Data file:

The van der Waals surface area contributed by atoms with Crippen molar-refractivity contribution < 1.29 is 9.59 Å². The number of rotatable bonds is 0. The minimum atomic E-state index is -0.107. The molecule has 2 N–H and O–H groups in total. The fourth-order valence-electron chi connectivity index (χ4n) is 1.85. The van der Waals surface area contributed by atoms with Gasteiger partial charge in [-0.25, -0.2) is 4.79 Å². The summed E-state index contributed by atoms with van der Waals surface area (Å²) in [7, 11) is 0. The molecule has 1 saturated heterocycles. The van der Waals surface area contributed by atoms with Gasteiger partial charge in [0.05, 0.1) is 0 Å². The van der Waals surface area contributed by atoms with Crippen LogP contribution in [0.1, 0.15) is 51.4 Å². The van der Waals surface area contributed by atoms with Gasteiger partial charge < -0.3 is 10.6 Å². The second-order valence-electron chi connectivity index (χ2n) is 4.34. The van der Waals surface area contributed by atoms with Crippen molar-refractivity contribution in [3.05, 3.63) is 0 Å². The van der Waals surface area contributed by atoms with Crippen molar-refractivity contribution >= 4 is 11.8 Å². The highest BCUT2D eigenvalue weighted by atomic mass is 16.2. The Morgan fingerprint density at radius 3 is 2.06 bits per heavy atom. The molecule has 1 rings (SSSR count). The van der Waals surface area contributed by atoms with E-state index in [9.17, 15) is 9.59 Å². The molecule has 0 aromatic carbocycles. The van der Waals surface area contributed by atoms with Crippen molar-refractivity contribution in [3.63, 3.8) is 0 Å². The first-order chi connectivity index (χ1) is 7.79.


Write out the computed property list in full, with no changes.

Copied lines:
The van der Waals surface area contributed by atoms with Crippen molar-refractivity contribution < 1.29 is 9.59 Å². The number of rotatable bonds is 0. The minimum atomic E-state index is -0.107. The molecule has 2 N–H and O–H groups in total. The fourth-order valence-electron chi connectivity index (χ4n) is 1.85. The van der Waals surface area contributed by atoms with Gasteiger partial charge in [-0.25, -0.2) is 4.79 Å². The summed E-state index contributed by atoms with van der Waals surface area (Å²) in [7, 11) is 0. The molecule has 1 saturated heterocycles. The van der Waals surface area contributed by atoms with Gasteiger partial charge in [0.05, 0.1) is 0 Å². The van der Waals surface area contributed by atoms with Crippen LogP contribution in [0.1, 0.15) is 51.4 Å². The van der Waals surface area contributed by atoms with Gasteiger partial charge < -0.3 is 10.6 Å². The second-order valence-electron chi connectivity index (χ2n) is 4.34. The van der Waals surface area contributed by atoms with Crippen molar-refractivity contribution in [3.05, 3.63) is 0 Å². The van der Waals surface area contributed by atoms with Crippen molar-refractivity contribution >= 4 is 11.8 Å². The highest BCUT2D eigenvalue weighted by atomic mass is 16.2. The Morgan fingerprint density at radius 3 is 2.06 bits per heavy atom. The molecule has 1 rings (SSSR count). The van der Waals surface area contributed by atoms with E-state index in [9.17, 15) is 9.59 Å². The molecule has 0 aromatic carbocycles. The van der Waals surface area contributed by atoms with Crippen molar-refractivity contribution in [3.63, 3.8) is 0 Å². The first-order chi connectivity index (χ1) is 7.79.